There are movies I watch over and over because I feel better when they are over. In these days of quarantine I’ve been visiting some of my favorites for a necessary dose of happiness. I watched the 1986 movie “Ferris Bueller’s Day Off” earlier this week. It is an ideal pick-me-up if you’re feeling the walls starting to close in on you.
Writer-director John Hughes was on a roll during 1984-1986. He was the man who was bringing the life of the American teenager to film. His movies were all comedic with clever truths about growing up hidden amongst the laughs. Ferris Bueller’s Day Off was the next to last of these films. It also captured the joy of a perfect day skipping school.
The story is simple Ferris Bueller is the most popular kid in school. He knows that his time with his best friend Cameron is coming to an end. He wants to take his very uptight friend on one last joy ride of a day. The movie is the realization of that plan. It is the kind of last day we all would like to have with our high school friends before we graduate.
Mr. Hughes cast Matthew Broderick as Ferris. I am not sure there are too many actors that can tread the line of charming con man with a plan without becoming icky. Mr. Broderick navigates it brilliantly. As an audience you root for every scheme to work. The other thing Mr. Hughes does is to have Ferris speak directly to the audience, called breaking the fourth wall. At times throughout the movie he looks at the screen and tells us what is going on. That is one of the secrets to the charm of the performance. It co-opts the audience into being a member of the crew. If you know what’s happening, you are part of the day off.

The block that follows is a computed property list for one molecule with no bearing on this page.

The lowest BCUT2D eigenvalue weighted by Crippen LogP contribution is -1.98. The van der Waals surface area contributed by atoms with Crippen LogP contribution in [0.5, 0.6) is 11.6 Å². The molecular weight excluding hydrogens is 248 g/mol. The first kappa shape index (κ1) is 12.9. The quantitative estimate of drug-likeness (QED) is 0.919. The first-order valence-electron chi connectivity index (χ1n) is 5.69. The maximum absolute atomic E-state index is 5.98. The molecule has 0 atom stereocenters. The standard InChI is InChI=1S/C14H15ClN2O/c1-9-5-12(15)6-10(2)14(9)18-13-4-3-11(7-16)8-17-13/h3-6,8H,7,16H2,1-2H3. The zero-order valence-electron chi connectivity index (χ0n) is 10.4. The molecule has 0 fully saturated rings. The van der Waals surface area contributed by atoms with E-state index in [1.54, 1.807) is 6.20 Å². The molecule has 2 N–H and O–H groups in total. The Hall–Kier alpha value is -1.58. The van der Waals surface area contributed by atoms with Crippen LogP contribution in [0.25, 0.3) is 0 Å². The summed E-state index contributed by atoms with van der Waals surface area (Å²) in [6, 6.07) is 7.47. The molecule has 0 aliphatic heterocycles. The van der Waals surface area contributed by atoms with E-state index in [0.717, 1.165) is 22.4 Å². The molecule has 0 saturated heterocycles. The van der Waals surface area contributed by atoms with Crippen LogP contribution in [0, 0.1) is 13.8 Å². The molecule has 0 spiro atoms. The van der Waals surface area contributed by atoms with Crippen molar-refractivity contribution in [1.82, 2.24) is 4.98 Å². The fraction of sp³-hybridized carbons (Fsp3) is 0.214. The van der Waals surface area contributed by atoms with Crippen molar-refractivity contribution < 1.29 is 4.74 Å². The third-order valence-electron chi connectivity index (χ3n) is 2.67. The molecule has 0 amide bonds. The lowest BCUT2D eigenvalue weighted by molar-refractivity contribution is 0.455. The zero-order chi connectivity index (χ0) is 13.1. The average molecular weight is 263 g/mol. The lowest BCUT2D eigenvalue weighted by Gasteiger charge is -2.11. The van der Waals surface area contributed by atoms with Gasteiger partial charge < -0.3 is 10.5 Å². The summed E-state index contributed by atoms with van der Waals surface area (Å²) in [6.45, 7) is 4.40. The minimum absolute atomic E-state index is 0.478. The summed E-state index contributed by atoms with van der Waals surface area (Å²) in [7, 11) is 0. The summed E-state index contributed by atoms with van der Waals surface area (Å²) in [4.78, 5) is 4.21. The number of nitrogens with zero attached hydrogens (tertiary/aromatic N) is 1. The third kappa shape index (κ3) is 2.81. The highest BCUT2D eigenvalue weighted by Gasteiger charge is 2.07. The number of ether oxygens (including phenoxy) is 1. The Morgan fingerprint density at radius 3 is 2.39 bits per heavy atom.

The movie moves through one set piece after the other. All of them iconic in one way or another. They can be described in a couple words. “Danke Schoen” “Sausage King” “Ferrari”. I can just watch any scene from the movie and instantly lift my spirits.
If you need a break from the world for a couple hours let me prescribe “Ferris Bueller’s Day Off”. I think it is almost impossible not to have a smile on your face by the end.